India’s only wrestling world champion has been arrested in his homeland over the killing of a fellow wrestler at a stadium, with police catching up with him following a series of raids after he evaded their search for 20 days.
Celebrated wrestler Sushil Kumar, who is a three-time Commonwealth Games gold medalist and was world champion in Moscow in 2010, was present when Sagar Dhankhar, a 23-year-old ex-junior champion, was beaten to death at New Delhi’s Chhatrasal Stadium, according to police.
The son of a police constable died from the injuries he sustained in the assault at the setting known as the “cradle of Indian wrestling” earlier this month, leading to non-bailable warrants being issued against Kumar and six others over what authorities believe was a clash between rival wrestling gangs.
Kumar had approached a court seeking protection from arrest, claiming that the probe was biased and that none of the injuries from the fracas, which also saw two of Kumar’s friends hospitalized, had anything to do with him.
Officers had offered a reward of more than $1,000 as they carried out raids in an area of Delhi and other cities before finding Kumar and presenting him before a court on Sunday.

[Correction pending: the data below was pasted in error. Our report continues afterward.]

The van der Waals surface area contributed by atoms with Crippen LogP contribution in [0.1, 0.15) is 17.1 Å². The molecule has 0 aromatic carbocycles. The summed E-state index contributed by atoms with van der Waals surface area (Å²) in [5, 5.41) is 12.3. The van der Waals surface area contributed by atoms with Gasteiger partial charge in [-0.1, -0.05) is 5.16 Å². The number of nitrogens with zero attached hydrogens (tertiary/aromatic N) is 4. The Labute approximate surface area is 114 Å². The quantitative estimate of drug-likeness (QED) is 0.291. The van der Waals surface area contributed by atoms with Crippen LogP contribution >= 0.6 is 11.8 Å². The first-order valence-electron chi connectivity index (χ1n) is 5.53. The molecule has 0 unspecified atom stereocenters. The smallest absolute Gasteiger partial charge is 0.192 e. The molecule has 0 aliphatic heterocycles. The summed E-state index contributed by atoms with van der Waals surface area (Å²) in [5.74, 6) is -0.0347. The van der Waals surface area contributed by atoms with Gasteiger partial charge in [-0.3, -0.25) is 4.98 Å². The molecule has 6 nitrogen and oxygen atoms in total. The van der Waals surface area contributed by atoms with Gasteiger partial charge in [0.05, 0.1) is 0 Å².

The court dismissed the initial appeal by India’s only wrestler with two Olympic medals because they said he was “prima facie the main conspirator” and considered the allegations against him to be serious in nature.
Dhankar trained at the stadium before he died in a shocking turn of events that is said to have shaken India’s sporting community weeks before the start of the Tokyo Olympic Games.
“What he has done for Indian sports is something that can never be taken away from him,” said boxer Vijender Singh, who has been to two Olympic Games with Sushil, speaking to PTI.
“That’s all I want to say at this point. Let things be clearer. I don’t want to comment more.”
Vinod Tomar, the secretary of the Wrestling Federation of India, told reporters that bosses had been keen to change the perception of wrestlers “only as a bunch of goons”.
“I must say that the image of Indian wrestling has been hurt badly by this,” he added.
Kumar followed up a freestyle wrestling bronze medal at the 2008 Beijing Olympics with silver in London four years later.
“We have recorded statements of all the victims and they all made allegations against Sushil Kumar,” said senior police officer Guriqbal Singh Sidhu.
Wrestling leaders are understandably keen to change the image of the sport amid more bad publicity in recent months.
Coach Sukhwinder Mor is awaiting trial for the murder of five people, including a rival trainer, in February.
An inspirational figure to younger wrestlers through his international success, 37-year-old Kumar remains an active competitor, although he had not qualified for the Tokyo showpiece.
Republished from RT.com under Creative Commons License